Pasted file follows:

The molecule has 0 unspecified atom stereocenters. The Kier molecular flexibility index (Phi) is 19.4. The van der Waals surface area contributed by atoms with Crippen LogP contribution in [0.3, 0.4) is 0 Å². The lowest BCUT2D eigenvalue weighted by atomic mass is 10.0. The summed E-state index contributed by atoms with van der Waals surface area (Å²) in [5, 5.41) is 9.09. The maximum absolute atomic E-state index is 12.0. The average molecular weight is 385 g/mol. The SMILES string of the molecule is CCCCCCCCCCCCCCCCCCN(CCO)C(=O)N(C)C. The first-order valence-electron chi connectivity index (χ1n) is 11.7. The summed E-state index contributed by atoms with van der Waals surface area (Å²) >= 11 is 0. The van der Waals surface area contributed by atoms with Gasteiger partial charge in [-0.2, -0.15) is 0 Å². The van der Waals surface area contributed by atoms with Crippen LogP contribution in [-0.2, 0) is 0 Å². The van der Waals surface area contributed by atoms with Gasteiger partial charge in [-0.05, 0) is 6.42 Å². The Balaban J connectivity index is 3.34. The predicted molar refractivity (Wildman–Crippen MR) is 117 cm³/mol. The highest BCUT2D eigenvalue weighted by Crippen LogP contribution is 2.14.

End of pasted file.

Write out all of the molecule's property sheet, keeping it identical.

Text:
The molecule has 0 unspecified atom stereocenters. The Kier molecular flexibility index (Phi) is 19.4. The van der Waals surface area contributed by atoms with Crippen LogP contribution in [0.3, 0.4) is 0 Å². The lowest BCUT2D eigenvalue weighted by atomic mass is 10.0. The summed E-state index contributed by atoms with van der Waals surface area (Å²) in [5, 5.41) is 9.09. The maximum absolute atomic E-state index is 12.0. The average molecular weight is 385 g/mol. The SMILES string of the molecule is CCCCCCCCCCCCCCCCCCN(CCO)C(=O)N(C)C. The first-order valence-electron chi connectivity index (χ1n) is 11.7. The summed E-state index contributed by atoms with van der Waals surface area (Å²) >= 11 is 0. The van der Waals surface area contributed by atoms with Gasteiger partial charge in [-0.2, -0.15) is 0 Å². The van der Waals surface area contributed by atoms with Crippen LogP contribution in [-0.2, 0) is 0 Å². The van der Waals surface area contributed by atoms with Gasteiger partial charge in [-0.05, 0) is 6.42 Å². The Balaban J connectivity index is 3.34. The predicted molar refractivity (Wildman–Crippen MR) is 117 cm³/mol. The highest BCUT2D eigenvalue weighted by Crippen LogP contribution is 2.14.